Baerveldt Glaucoma Implant (Shunt)
The Baerveldt implant is a tube that is placed into the anterior chamber (fluid filled space between the iris and cornea) of the eye that shunts the aqueous humor from the eye. The fluid is drained into a reservoir located back away from the cornea under the conjunctiva (the outer coating covering over the sclera or white part of the eye).
Indications for Use of the Baerveldt Glaucoma Implant (Shunt)
In years past, the glaucoma shunt devices were used in people who had failed with the more traditional glaucoma surgery called trabeculectomy. They were used in certain eye diseases or ocular tissue statuses such as previous eye surgery that has scarred the conjunctiva, neovascular glaucoma, and glaucoma secondary to uveitis did not have good outcomes with trabeculectomy. The Baerveldt implant is now gaining more acceptance as a primary surgical treatment for people with glaucoma that are not controlled with ocular glaucoma medications and laser treatment for glaucoma (selective laser trabeculoplasty).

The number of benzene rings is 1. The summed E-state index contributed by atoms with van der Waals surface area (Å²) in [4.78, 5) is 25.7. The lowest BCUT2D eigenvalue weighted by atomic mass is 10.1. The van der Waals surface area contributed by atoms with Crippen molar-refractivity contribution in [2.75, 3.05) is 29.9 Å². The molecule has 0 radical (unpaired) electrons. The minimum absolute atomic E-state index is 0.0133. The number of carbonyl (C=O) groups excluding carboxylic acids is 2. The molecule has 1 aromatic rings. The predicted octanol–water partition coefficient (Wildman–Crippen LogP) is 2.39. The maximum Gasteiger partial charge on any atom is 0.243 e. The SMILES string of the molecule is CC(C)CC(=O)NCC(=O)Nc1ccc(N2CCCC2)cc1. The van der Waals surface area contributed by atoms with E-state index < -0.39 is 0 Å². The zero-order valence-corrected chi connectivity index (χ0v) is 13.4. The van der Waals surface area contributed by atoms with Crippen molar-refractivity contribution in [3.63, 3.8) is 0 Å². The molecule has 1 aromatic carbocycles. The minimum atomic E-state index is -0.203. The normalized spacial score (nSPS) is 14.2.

Success Rate for the Baerveldt Glaucoma Implant (Shunt)
The typical success rate for lowering the intraocular pressure 1 year after the eye surgery is in the range of 14 to 18 mHg with an average final eye pressure in the range of 11mHg and 14 mHg. The success rate is approximately 70% 1 year after surgery.
Complications Associated with the Baerveldt Glaucoma Shunt
Shallow anterior chamber
Tube corneal touch
Cystoid macular edema
The Baerveldt glaucoma implant (shunt) has a successful record of treating glaucoma that has not been well controlled with glaucoma ocular medications and laser treatment (selective laser trabeculoplasty). The shunt is being used more commonly as the primary surgical treatment for glaucoma.